The first time my boyfriend told me he was going to make me pancakes, I expected a tall stack topped with Aunt Jemima; these are what he made me. I was both surprised and excited, because I know this dish as a "crepe", and I love them! It turns out that Norwegians (including my boyfriend) call this a pancake, and call our buttermilk goodies "American Pancakes."
I can almost guarantee that all the things you need to make these crepes are in your fridge or pantry right now. You only need three ingredients to make the crepes themselves, and your local farmers market is the perfect place to pick up some ripe strawberries for the jam.
We LOVE to eat these crepes, most often for breakfast, but almost as often for lunch or dinner as well. Although I suppose it is technically like "breakfast for dinner," I have never really thought of it that way. For me, crepes are a special treat, and I usually end up eating them until I feel like my stomach will burst. And then I still want more.
We use a Lodge 10 1/2 inch cast iron griddle pan to make our crepes, which is perfect because it is a nice size, it has low sides, and was a good price. Just make sure you get a mitt for the handle, since it is also cast iron. Crepes won't be so much fun if you burn your hands! If you don't have/don't want to buy one of these pans, it is also possibly to make these crepes in a heavy-bottomed non-stick skillet, such as an omelette pan. (My boyfriend disagrees. He claims this type of cast iron pan is essential, and that other pans give subpar crepes. He may be right. However, we have made crepes at my parent's home before and used such a pan, and I say that I would rather have a subpar crepe than no crepe at all. If you use a non-stick pan, just be sure to adjust the heat accordingly. If you have a real crepe pan with one of those wooden dowels to smooth out the batter... well, then you are a crepe-pro already and I am just jealous.)
To see the technique that we use for making the crepes, check out this video:
So the quality isn't great, but you get the idea.
Since the batter for these crepes doesn't have any sugar, they can be a foil for any sort of topping or filling, sweet or savory. My boyfriend always eats them just with sugar; he is a purist. Growing up, his family ate them with blueberry jam made with wild berries that his father had gathered. Me? If you make me choose I am definitely a strawberry kind of gal, and although I know I can eat them with savory filling, I never really do. It must be the kid in me that just wants sweets.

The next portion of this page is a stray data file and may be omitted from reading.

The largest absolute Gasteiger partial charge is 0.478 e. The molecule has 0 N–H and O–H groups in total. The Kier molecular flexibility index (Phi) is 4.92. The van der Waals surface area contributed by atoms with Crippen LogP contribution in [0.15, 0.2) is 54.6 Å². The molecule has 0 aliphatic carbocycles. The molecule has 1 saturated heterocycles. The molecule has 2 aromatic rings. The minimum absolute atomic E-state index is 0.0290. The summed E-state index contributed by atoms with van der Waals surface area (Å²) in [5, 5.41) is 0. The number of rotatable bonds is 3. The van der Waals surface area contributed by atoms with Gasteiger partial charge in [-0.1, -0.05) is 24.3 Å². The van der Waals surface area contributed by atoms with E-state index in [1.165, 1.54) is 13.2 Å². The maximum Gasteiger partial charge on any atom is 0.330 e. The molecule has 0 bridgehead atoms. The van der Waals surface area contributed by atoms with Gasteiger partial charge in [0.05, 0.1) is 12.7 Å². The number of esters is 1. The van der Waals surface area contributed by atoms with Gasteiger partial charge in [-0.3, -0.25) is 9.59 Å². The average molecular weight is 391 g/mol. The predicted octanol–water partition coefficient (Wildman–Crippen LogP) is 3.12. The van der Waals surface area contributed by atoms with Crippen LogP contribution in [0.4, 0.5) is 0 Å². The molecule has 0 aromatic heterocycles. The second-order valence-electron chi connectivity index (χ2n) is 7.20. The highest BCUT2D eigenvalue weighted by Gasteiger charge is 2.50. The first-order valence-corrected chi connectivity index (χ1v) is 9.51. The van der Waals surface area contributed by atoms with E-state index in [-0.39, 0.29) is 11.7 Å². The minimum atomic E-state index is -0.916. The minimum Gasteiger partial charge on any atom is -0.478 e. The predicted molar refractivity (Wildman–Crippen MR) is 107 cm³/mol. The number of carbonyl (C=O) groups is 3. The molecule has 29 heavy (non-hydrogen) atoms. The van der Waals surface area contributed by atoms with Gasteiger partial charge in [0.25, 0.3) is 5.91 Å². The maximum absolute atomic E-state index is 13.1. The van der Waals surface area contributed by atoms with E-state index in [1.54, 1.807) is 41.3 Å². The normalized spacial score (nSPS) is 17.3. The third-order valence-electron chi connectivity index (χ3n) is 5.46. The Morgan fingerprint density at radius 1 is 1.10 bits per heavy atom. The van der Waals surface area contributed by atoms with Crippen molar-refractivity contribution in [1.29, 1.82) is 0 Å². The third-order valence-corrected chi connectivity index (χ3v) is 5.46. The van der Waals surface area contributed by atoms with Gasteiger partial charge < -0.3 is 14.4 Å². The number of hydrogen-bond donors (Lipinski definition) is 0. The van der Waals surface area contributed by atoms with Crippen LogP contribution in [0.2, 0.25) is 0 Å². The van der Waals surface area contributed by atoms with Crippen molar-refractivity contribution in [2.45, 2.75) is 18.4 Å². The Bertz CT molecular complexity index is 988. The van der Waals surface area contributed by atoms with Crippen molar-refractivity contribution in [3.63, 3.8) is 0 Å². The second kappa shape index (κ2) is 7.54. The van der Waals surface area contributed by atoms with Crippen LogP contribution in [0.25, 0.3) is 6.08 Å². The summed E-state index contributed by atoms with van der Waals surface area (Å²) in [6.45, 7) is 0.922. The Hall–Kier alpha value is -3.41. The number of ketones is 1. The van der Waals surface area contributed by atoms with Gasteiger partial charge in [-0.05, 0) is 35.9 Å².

Crepes (European Pancakes) with Fresh Strawberry Jam
These crepes are a great base for any toppings or fillings, either sweet or savory, but my favorite way is to eat them with fresh jam. My boyfriend prefers to sprinkle lots of sugar over the entire crepe before eating it (which I also love on occasion!). If you want, you can adjust the recipe to include less eggs, with little detriment to the texture of the final product; however, it will taste the most rich with 4 eggs, and this is the way I prefer it.
4 eggs (or 2-3 depending on your preference)
1 1/2 cup milk, you can use non-fat milk
1 cup all-purpose flour
Olive oil for coating pan
In a large bowl, whisk together eggs, milk, and flour. Everything should be well-incorporated, but not too foamy. Set aside for at least one hour.
Meanwhile, make the strawberry jam. (There are no measurements for this, just use as many strawberries as you would like.) Hull and quarter strawberries, and place them all in a medium bowl. Using your hands, squeeze and mash strawberries to extract some juice and pulp, but leave some large pieces intact. Taste and add sugar depending on your taste.
To make crepes, use a cast iron crepe pan or a heavy-bottomed skillet or omelette pan. Add a splash of olive oil to the pan, and heat over medium-high heat. When oil is hot, turn pan to coat all surfaces. Then, using a soup ladle, quickly add batter, and immediately turn/swirl pan again in a circular manner to distribute a thin layer of batter over pan. Batter will bubble around edges at first, and look liquid in the center. After just a minute or two (this timing depends on your pan, and heat), the center will set. Use a spatula to flip the crepe and cook on the second side for another minute or two. When done, use spatula again to transfer to a plate. The process is pretty quick.
Eat the crepe however you like (any sweet or savory filling should do), but I would recommend putting the strawberry jam in a thin layer over the middle of the crepe, and rolling it up so the filling is in the center. You can put more strawberry jam over the top, or sprinkle with sugar or whipped cream.